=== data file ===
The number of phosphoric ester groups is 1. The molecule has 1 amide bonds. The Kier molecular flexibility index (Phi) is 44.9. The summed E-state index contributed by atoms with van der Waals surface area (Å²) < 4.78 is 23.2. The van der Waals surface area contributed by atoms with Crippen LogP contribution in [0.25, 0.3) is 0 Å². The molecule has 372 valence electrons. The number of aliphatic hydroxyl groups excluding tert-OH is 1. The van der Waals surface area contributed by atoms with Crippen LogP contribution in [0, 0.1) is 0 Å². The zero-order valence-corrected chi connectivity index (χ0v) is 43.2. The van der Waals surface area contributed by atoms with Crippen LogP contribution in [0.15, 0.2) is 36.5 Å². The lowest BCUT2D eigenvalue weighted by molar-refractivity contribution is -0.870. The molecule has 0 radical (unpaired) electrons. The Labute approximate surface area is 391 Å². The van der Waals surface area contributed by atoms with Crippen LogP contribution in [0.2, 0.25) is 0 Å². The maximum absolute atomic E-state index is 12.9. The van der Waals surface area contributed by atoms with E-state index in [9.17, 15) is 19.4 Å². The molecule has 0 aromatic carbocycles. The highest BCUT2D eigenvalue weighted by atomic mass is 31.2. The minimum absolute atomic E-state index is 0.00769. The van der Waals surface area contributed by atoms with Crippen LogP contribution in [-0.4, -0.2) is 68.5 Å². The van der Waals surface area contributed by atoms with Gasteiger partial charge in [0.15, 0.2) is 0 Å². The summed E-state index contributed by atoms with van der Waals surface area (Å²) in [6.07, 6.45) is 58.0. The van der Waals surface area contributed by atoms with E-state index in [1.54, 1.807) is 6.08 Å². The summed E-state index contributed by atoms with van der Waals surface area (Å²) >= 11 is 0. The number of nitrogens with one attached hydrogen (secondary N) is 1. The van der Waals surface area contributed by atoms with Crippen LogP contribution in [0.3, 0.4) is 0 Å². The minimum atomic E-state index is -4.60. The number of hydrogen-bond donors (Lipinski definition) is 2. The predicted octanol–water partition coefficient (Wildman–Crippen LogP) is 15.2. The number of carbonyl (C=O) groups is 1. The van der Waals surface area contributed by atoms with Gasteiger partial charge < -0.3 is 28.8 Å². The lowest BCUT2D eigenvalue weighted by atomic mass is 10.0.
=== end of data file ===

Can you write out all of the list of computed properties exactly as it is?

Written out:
The number of phosphoric ester groups is 1. The molecule has 1 amide bonds. The Kier molecular flexibility index (Phi) is 44.9. The summed E-state index contributed by atoms with van der Waals surface area (Å²) < 4.78 is 23.2. The van der Waals surface area contributed by atoms with Crippen LogP contribution in [0.25, 0.3) is 0 Å². The molecule has 372 valence electrons. The number of aliphatic hydroxyl groups excluding tert-OH is 1. The van der Waals surface area contributed by atoms with Crippen LogP contribution in [0, 0.1) is 0 Å². The zero-order valence-corrected chi connectivity index (χ0v) is 43.2. The van der Waals surface area contributed by atoms with Crippen LogP contribution in [0.15, 0.2) is 36.5 Å². The lowest BCUT2D eigenvalue weighted by molar-refractivity contribution is -0.870. The molecule has 0 radical (unpaired) electrons. The Labute approximate surface area is 391 Å². The van der Waals surface area contributed by atoms with Crippen LogP contribution in [0.2, 0.25) is 0 Å². The maximum absolute atomic E-state index is 12.9. The van der Waals surface area contributed by atoms with E-state index in [9.17, 15) is 19.4 Å². The molecule has 0 aromatic carbocycles. The highest BCUT2D eigenvalue weighted by atomic mass is 31.2. The minimum absolute atomic E-state index is 0.00769. The van der Waals surface area contributed by atoms with Crippen LogP contribution in [-0.4, -0.2) is 68.5 Å². The van der Waals surface area contributed by atoms with Gasteiger partial charge in [0.15, 0.2) is 0 Å². The summed E-state index contributed by atoms with van der Waals surface area (Å²) in [6.07, 6.45) is 58.0. The van der Waals surface area contributed by atoms with E-state index in [1.54, 1.807) is 6.08 Å². The summed E-state index contributed by atoms with van der Waals surface area (Å²) >= 11 is 0. The number of nitrogens with one attached hydrogen (secondary N) is 1. The van der Waals surface area contributed by atoms with Crippen LogP contribution in [0.3, 0.4) is 0 Å². The minimum atomic E-state index is -4.60. The number of hydrogen-bond donors (Lipinski definition) is 2. The predicted octanol–water partition coefficient (Wildman–Crippen LogP) is 15.2. The number of carbonyl (C=O) groups is 1. The van der Waals surface area contributed by atoms with Gasteiger partial charge < -0.3 is 28.8 Å². The lowest BCUT2D eigenvalue weighted by atomic mass is 10.0.